We kept our helmets on to protect our noggins from bumps when climbing down the rocks and came to a small natural little cave with a balcony overlooking the river. It was so tucked away and hidden, you’d never know it was there unless a guide or local showed you!
We then returned to the overlook while the other 3 people checked it out before heading down to the river to peer into the lower cave/ tunnel where the water flowed through. I would’ve loved to trek back into the cave but I have a feeling it would’ve gotten our feet wet and Holgar wasn’t keen on guiding us down there. We did however learn a bit more about how this site was a “Temple to the rainbow” either from the culture pre-Inca or the Incans themselves. You could see some hints at foundations around and it would make sense they would make use of the cave and natural balcony.
Climbing down through the rocks to visit the balcony
The balcony overlooking the river as it flowed out of the center of the rock
Temple of the Rainbow
The big cave is in the lower left and the balcony the upper right- almost around where the bushes are.
Once we walked back to the horses, we were given our bagged snacks and water bottles which was perfectly timed after the walk. The snacks included some cookies, an orange, crackers, and a few hard candies. We had about 15 minutes to eat/drink and enjoy the view from our sitting spot where they even laid out the saddle cushions in a row for us to sit on. SUCH SERVICE.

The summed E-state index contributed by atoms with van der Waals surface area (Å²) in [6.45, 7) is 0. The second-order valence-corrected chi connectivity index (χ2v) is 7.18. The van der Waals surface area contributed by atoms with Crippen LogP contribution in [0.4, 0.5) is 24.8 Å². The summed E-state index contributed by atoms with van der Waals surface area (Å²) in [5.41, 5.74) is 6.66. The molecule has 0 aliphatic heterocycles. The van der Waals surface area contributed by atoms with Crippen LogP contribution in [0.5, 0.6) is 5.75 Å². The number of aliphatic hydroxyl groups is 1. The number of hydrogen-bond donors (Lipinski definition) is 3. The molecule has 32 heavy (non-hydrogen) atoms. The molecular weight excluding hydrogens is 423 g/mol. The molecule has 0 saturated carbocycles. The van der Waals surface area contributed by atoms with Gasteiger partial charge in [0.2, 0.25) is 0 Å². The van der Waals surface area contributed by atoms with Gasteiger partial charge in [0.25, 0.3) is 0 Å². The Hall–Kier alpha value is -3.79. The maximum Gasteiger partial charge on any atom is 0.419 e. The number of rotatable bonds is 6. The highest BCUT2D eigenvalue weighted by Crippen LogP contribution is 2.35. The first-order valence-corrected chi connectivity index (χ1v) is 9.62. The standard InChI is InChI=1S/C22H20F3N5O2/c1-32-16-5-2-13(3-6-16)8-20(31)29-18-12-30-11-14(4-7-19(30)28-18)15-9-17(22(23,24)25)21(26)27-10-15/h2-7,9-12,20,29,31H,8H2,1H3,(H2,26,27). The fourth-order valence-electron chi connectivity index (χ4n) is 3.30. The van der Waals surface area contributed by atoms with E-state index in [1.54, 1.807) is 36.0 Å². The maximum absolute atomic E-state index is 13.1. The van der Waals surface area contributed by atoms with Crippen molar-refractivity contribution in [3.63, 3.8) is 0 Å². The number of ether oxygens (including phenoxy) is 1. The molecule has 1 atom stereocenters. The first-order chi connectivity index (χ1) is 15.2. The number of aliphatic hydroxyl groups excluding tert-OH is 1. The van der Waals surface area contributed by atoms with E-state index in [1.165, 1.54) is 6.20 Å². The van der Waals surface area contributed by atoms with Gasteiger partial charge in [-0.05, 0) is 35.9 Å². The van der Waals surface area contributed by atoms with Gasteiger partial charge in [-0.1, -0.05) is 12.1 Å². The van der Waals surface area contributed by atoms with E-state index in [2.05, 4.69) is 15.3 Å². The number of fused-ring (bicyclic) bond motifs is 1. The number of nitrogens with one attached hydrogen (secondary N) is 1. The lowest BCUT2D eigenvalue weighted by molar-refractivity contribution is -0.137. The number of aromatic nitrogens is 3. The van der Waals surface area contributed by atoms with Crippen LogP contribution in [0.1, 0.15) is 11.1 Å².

The view in the other direction from our snack break. The devils balcony is over (out of frame) to the right.
Remounting our horses
We remounted our horses and headed back the way we came
Eventually we came to our 2nd/ last stop: the Temple of the Moon (another spot above Cusco) where we dismounted and walked around learning about it’s initial discovery and the different purposes of the rooms. Holgar pointed to one cave opening where they just recently discovered a mummy !
Visiting the Temple of the Moon
I will note here that while the devil’s balcony is quite out of the way and more difficult to get directions to, the Temple of the Moon is an “easy” hike from Cusco. The path actually follows the Inca highway to Antisuyo leaving from the Plaza de Armas and rising up through San Blas, passing Sacsayhuaman, crossing the Avenida Circunvalación and eventually flattening out. The site is free to visit and is frequented by locals who visit for exercise and spirituality. So if you aren’t a horse back rider, don’t care to find another sort of tour to visit, and would like to make the trek yourself- it IS an option. (Pair it with a visit to Sacsayhuaman which is a must see in Cusco)
After walking around and learning a bit more about the Temple of the Moon, we remounted and had a short but FAST ride back to the ranch. (lots more cantering)
Back at the ranch we were reunited with jackets and backpacks and said goodbye to our sweet horses. The same taxi driver as before drove us back into town and dropped us off in the main square so we could find lunch and continue our city exploring right around 1.
AMAZING tour and even better value. If you’ve ever wanted to do a riding tour and find yourself in Cusco- even if only for a day- I recommend this. It was quite literally- my favorite thing we did and saw in our first 3 days.
To book your tour, visit here
Seos also thinks you should book this tour. 😉